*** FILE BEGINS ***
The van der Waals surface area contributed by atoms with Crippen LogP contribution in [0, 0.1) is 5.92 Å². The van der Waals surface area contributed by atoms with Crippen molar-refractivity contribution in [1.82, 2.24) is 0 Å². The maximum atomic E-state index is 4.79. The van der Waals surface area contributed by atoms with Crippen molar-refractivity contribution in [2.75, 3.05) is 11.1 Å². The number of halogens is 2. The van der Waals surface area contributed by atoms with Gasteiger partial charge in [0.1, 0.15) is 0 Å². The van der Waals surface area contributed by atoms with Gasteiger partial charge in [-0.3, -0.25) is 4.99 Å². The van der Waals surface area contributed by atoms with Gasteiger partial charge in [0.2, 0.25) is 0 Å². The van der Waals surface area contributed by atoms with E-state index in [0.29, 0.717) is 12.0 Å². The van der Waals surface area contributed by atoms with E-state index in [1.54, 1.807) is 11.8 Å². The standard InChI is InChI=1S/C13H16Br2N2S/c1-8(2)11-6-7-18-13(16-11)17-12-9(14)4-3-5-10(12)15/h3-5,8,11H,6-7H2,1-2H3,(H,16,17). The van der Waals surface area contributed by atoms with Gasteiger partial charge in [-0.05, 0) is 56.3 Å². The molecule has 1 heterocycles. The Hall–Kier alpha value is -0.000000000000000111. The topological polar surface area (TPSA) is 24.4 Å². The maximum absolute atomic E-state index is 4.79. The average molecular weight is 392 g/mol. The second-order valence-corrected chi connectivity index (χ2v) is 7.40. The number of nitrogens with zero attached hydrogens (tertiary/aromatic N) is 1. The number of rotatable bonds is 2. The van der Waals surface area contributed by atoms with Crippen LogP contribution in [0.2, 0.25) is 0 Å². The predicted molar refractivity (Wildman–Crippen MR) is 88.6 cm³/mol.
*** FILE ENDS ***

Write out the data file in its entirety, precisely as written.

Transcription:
The van der Waals surface area contributed by atoms with Crippen LogP contribution in [0, 0.1) is 5.92 Å². The van der Waals surface area contributed by atoms with Crippen molar-refractivity contribution in [1.82, 2.24) is 0 Å². The maximum atomic E-state index is 4.79. The van der Waals surface area contributed by atoms with Crippen molar-refractivity contribution in [2.75, 3.05) is 11.1 Å². The number of halogens is 2. The van der Waals surface area contributed by atoms with Gasteiger partial charge in [0.1, 0.15) is 0 Å². The van der Waals surface area contributed by atoms with Gasteiger partial charge in [-0.3, -0.25) is 4.99 Å². The van der Waals surface area contributed by atoms with Gasteiger partial charge in [0.2, 0.25) is 0 Å². The van der Waals surface area contributed by atoms with E-state index in [0.29, 0.717) is 12.0 Å². The van der Waals surface area contributed by atoms with E-state index in [1.54, 1.807) is 11.8 Å². The standard InChI is InChI=1S/C13H16Br2N2S/c1-8(2)11-6-7-18-13(16-11)17-12-9(14)4-3-5-10(12)15/h3-5,8,11H,6-7H2,1-2H3,(H,16,17). The van der Waals surface area contributed by atoms with Gasteiger partial charge in [-0.05, 0) is 56.3 Å². The molecule has 1 heterocycles. The Hall–Kier alpha value is -0.000000000000000111. The topological polar surface area (TPSA) is 24.4 Å². The maximum absolute atomic E-state index is 4.79. The average molecular weight is 392 g/mol. The second-order valence-corrected chi connectivity index (χ2v) is 7.40. The number of nitrogens with zero attached hydrogens (tertiary/aromatic N) is 1. The number of rotatable bonds is 2. The van der Waals surface area contributed by atoms with Crippen LogP contribution in [0.2, 0.25) is 0 Å². The predicted molar refractivity (Wildman–Crippen MR) is 88.6 cm³/mol.